Conversion of Agricultural Buildings into Dwellings

The Government is making it easier to convert agricultural buildings into residential dwellings. It has introduced amendments to the Town and Country Planning (General Permitted Development) (England) Order 2015 (‘the GPDO’), in respect of the permitted change of use from agricultural buildings to dwellinghouses. From 6th April 2018, up to five dwellinghouses can be created through the use of Class Q of Part 3 of Schedule 2 of the GPDO, in an attempt to boost the supply of housing in rural areas. (Previously, a maximum of three dwellinghouses could be created).

Within the amendments, the Government has introduced two types of dwellinghouse; namely ‘larger dwellinghouses’ and ‘smaller dwellinghouses’. Larger dwellinghouses have a floor space of more than 100 square metres and no more than 465 square metres, whilst smaller dwellinghouses have a floor space of no more than 100 square metres.

The amended Class Q allows for up to three larger dwellinghouses to be developed where the cumulative floor space does not exceed 465 square metres; or up to five smaller dwellinghouses of no more than 100 square metres each. The amended Class Q will allow for a mixture of both larger and smaller dwellinghouses to be developed, as long as the number of dwellinghouses and the amount of floor space complies with the restrictions set out in Class Q. For example, a large dwellinghouse with a floor space of 465 square metres could be developed in addition to four smaller dwellinghouses each with a floor space of 100 square metres.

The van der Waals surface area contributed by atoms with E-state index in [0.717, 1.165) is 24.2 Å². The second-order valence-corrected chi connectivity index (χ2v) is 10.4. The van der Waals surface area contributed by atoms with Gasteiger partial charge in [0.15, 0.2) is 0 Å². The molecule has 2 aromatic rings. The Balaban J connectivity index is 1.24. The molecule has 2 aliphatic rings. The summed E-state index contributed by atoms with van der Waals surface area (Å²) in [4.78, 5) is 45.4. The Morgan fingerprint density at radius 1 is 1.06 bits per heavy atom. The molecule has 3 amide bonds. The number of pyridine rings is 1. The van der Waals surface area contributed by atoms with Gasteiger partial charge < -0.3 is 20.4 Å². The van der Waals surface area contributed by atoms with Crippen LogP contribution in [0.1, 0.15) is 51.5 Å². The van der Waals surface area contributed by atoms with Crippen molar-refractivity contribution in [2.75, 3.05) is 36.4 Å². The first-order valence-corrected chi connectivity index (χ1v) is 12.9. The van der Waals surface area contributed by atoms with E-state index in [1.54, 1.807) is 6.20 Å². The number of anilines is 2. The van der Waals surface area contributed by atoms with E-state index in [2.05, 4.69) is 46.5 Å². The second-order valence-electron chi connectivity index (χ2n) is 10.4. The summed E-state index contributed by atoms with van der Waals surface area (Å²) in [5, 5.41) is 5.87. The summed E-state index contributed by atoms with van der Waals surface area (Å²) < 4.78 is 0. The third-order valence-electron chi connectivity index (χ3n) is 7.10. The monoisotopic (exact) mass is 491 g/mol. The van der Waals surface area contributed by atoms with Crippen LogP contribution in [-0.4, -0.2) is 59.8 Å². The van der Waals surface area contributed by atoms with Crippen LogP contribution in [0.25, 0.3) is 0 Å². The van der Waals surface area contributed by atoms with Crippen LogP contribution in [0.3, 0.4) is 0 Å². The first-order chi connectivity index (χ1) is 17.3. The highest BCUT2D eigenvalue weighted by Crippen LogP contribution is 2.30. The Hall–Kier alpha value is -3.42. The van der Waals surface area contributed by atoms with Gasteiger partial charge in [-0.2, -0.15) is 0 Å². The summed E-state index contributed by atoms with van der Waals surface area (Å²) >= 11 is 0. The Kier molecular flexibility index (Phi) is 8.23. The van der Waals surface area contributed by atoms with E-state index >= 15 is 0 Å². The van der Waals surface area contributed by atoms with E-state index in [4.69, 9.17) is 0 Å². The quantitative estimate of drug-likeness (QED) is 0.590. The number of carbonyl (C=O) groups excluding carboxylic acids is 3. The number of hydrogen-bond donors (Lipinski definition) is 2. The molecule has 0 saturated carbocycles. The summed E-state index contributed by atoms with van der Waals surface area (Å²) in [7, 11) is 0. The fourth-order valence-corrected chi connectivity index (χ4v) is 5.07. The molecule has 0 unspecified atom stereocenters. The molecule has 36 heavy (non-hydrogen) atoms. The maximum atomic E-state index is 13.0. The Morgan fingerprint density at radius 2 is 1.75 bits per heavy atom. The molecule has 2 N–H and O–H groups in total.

In addition, the Planning Practice Guidance (‘PPG’) associated with the conversion of agricultural buildings to dwellinghouses has been updated (made wider) to allow for appropriate internal works, including structural works such as internal walls and mezzanine or upper floors. It remains the case that it is not the intention of the legislation to allow for ‘rebuilding’ – beyond what is reasonably necessary for the conversion of the building into residential use.

If a proposed conversion does not fall within Class Q permitted development rights, there is still the option to prepare an application for express planning permission instead.

Whatever the circumstances, if you have an agricultural building that you think may be suitable for conversion, please do contact us and we will be happy to assist you.

John Pearce MRTPI, Planner